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$291,154 | Stage 2: Testing at Scale | Global Health
The problem: Frequently fatal traffic accidents on minibuses
“14 Killed in Crash” is an all too common headline in Kenya, where a ride on a minibus is a notorious danger. In sub-Saharan Africa, road deaths are the leading cause of death for people ages 15 to 29 and the second leading cause of death for people ages 5 to 14. Road deaths cost the region $10 billion annually. Solutions to this road safety problem, like building guardrails or traffic enforcement, however, are often extremely expensive.
The solution: Saving lives with stickers
A pair of Georgetown University researchers devised an experiment to see if simple messaging could help save passengers’ lives. Motivational messages encouraging passengers to “Speak up!” against dangerous driving were pasted in the passenger cabin of minibuses. The passengers were not asked to report the drivers to a third party—they were simply encouraged to insist that their drivers slow down.
The researchers’ pilot study, which involved 2,400 vehicles, showed striking results: the stickers were posted inside a random selection of 1200 minibuses. Compared to rates for 1200 buses without stickers, road accident insurance claims fell by half, and claims involving injury or death dropped by two-thirds. The cost was $7 per disability-adjusted life year.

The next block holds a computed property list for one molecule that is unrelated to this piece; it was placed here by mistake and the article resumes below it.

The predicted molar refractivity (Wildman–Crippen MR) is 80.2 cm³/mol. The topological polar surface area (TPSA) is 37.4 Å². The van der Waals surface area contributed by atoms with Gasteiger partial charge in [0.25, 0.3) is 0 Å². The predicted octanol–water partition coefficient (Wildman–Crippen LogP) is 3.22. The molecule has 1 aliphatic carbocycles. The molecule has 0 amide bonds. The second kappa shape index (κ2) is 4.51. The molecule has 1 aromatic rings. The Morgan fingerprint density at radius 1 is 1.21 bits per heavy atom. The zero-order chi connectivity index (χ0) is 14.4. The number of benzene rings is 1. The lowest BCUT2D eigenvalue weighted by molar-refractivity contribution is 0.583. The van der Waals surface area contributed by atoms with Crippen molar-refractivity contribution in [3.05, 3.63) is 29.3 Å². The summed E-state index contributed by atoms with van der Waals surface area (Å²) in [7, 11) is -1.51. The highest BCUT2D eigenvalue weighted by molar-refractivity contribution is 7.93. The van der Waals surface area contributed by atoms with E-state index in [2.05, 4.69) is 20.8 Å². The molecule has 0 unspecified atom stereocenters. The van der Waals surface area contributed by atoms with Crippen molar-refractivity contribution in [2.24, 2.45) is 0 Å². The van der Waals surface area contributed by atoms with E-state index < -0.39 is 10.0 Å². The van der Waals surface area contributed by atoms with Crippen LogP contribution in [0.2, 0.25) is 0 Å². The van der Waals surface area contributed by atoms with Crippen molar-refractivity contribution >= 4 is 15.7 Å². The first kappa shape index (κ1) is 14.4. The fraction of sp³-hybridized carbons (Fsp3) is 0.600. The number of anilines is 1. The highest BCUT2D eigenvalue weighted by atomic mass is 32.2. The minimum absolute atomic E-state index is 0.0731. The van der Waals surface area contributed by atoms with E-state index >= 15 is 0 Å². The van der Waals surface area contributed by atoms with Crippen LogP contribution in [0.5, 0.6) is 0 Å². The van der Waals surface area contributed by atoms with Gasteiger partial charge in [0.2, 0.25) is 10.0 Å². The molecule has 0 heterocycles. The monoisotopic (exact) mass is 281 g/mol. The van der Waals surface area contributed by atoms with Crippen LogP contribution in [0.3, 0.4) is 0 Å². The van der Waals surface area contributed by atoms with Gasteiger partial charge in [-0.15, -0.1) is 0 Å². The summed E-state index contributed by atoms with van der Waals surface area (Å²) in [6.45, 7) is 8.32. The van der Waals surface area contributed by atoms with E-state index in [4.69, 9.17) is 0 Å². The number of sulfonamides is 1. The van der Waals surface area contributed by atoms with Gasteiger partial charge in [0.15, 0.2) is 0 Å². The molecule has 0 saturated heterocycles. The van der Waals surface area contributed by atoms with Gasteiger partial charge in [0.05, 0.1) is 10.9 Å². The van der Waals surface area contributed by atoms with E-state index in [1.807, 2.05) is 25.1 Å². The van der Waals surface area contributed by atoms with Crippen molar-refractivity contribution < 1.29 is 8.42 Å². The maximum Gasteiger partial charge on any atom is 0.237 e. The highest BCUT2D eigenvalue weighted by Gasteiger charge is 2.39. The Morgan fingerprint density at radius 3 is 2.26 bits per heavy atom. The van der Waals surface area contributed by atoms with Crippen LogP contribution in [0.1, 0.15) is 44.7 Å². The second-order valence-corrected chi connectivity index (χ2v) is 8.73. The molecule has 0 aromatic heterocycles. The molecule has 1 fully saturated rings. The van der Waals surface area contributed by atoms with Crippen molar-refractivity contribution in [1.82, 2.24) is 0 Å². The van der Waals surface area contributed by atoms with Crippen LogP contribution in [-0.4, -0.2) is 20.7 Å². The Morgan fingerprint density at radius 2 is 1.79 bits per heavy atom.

To encourage drivers to keep the stickers in place on buses, the researchers ran a weekly lottery with winnings of $60 (equivalent to roughly one week’s wages). Drivers were eligible to receive the prize if they had retained the stickers in their vehicles.
The potential: Cost-effectiveness, impacts and implications
With $290,000 from IDEA/DIV, the researchers are expanding the pilot to reach approximately 10,000 minibuses in Kenya. Researchers are testing different messages and different media techniques to gauge the effectiveness of each over time.
It is estimated that there are over 40,000 minibuses operating in urban and rural areas of Kenya. More than 300,000 people take public transportation every day. If the results of the pilot expansion are as promising as the initial results, Kenya’s leading insurance company for minibuses is ready fund and scale the campaign as it will both increase profits and save lives.
- Read the results of the original “Heckle and Chide” study
- Meet lead authors Dr. James Habyarimana and Dr. Billy Jack
- See what the NY Times Freakonomics Blog had to say
- Learn more from the WHO about the problem of road traffic injuries
Last updated: October 15, 2013